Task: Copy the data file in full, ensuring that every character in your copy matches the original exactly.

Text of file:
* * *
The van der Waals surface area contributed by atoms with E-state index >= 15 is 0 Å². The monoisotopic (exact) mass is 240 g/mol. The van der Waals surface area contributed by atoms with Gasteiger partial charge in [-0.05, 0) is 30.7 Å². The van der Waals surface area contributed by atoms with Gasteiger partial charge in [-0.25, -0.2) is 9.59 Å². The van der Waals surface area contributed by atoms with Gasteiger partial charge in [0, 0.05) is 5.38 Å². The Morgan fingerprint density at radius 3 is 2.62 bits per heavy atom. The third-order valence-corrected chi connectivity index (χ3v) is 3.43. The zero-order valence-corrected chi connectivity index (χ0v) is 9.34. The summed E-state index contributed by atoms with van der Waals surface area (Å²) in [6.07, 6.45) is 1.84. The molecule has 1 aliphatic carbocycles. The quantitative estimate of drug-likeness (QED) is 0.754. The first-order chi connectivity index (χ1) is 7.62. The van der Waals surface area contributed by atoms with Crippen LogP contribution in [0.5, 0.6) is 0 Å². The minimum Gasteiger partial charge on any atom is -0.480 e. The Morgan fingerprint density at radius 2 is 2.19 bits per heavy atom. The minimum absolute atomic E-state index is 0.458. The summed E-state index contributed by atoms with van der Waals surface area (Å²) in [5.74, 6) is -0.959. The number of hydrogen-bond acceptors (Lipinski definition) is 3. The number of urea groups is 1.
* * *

The van der Waals surface area contributed by atoms with E-state index >= 15 is 0 Å². The monoisotopic (exact) mass is 240 g/mol. The van der Waals surface area contributed by atoms with Gasteiger partial charge in [-0.05, 0) is 30.7 Å². The van der Waals surface area contributed by atoms with Gasteiger partial charge in [-0.25, -0.2) is 9.59 Å². The van der Waals surface area contributed by atoms with Gasteiger partial charge in [0, 0.05) is 5.38 Å². The Morgan fingerprint density at radius 3 is 2.62 bits per heavy atom. The third-order valence-corrected chi connectivity index (χ3v) is 3.43. The zero-order valence-corrected chi connectivity index (χ0v) is 9.34. The summed E-state index contributed by atoms with van der Waals surface area (Å²) in [6.07, 6.45) is 1.84. The molecule has 1 aliphatic carbocycles. The quantitative estimate of drug-likeness (QED) is 0.754. The first-order chi connectivity index (χ1) is 7.62. The van der Waals surface area contributed by atoms with Crippen LogP contribution in [0.5, 0.6) is 0 Å². The minimum Gasteiger partial charge on any atom is -0.480 e. The Morgan fingerprint density at radius 2 is 2.19 bits per heavy atom. The minimum absolute atomic E-state index is 0.458. The summed E-state index contributed by atoms with van der Waals surface area (Å²) in [5.74, 6) is -0.959. The number of hydrogen-bond acceptors (Lipinski definition) is 3. The number of urea groups is 1.